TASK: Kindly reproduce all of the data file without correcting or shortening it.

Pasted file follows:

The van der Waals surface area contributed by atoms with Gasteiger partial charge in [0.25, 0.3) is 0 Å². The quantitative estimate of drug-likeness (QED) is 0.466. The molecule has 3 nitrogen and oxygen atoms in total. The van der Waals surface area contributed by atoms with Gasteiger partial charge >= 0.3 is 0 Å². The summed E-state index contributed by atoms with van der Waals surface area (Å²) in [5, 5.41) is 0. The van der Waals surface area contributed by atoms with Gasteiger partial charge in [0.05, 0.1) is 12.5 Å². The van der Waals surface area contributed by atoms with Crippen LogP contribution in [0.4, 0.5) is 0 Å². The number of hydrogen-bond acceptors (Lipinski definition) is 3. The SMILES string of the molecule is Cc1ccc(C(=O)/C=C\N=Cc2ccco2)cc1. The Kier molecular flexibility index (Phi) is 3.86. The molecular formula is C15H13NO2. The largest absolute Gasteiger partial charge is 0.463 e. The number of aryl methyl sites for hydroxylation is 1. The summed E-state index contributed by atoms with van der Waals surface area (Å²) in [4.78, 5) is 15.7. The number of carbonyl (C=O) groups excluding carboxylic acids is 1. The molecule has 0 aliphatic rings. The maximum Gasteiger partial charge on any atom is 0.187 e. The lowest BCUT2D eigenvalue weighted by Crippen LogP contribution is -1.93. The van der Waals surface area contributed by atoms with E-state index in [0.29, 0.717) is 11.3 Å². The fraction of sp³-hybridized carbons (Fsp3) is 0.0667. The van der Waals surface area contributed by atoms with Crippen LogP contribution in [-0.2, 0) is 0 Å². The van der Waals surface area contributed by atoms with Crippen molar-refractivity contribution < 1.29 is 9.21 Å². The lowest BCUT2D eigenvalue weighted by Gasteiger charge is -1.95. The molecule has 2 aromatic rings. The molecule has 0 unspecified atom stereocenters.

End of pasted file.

The van der Waals surface area contributed by atoms with Gasteiger partial charge in [0.25, 0.3) is 0 Å². The quantitative estimate of drug-likeness (QED) is 0.466. The molecule has 3 nitrogen and oxygen atoms in total. The van der Waals surface area contributed by atoms with Gasteiger partial charge >= 0.3 is 0 Å². The summed E-state index contributed by atoms with van der Waals surface area (Å²) in [5, 5.41) is 0. The van der Waals surface area contributed by atoms with Gasteiger partial charge in [0.05, 0.1) is 12.5 Å². The van der Waals surface area contributed by atoms with Crippen LogP contribution in [0.4, 0.5) is 0 Å². The number of hydrogen-bond acceptors (Lipinski definition) is 3. The SMILES string of the molecule is Cc1ccc(C(=O)/C=C\N=Cc2ccco2)cc1. The Kier molecular flexibility index (Phi) is 3.86. The molecular formula is C15H13NO2. The largest absolute Gasteiger partial charge is 0.463 e. The number of aryl methyl sites for hydroxylation is 1. The summed E-state index contributed by atoms with van der Waals surface area (Å²) in [4.78, 5) is 15.7. The number of carbonyl (C=O) groups excluding carboxylic acids is 1. The molecule has 0 aliphatic rings. The maximum Gasteiger partial charge on any atom is 0.187 e. The lowest BCUT2D eigenvalue weighted by Crippen LogP contribution is -1.93. The van der Waals surface area contributed by atoms with E-state index in [0.29, 0.717) is 11.3 Å². The fraction of sp³-hybridized carbons (Fsp3) is 0.0667. The van der Waals surface area contributed by atoms with Crippen LogP contribution in [-0.2, 0) is 0 Å². The van der Waals surface area contributed by atoms with Crippen molar-refractivity contribution < 1.29 is 9.21 Å². The lowest BCUT2D eigenvalue weighted by Gasteiger charge is -1.95. The molecule has 2 aromatic rings. The molecule has 0 unspecified atom stereocenters.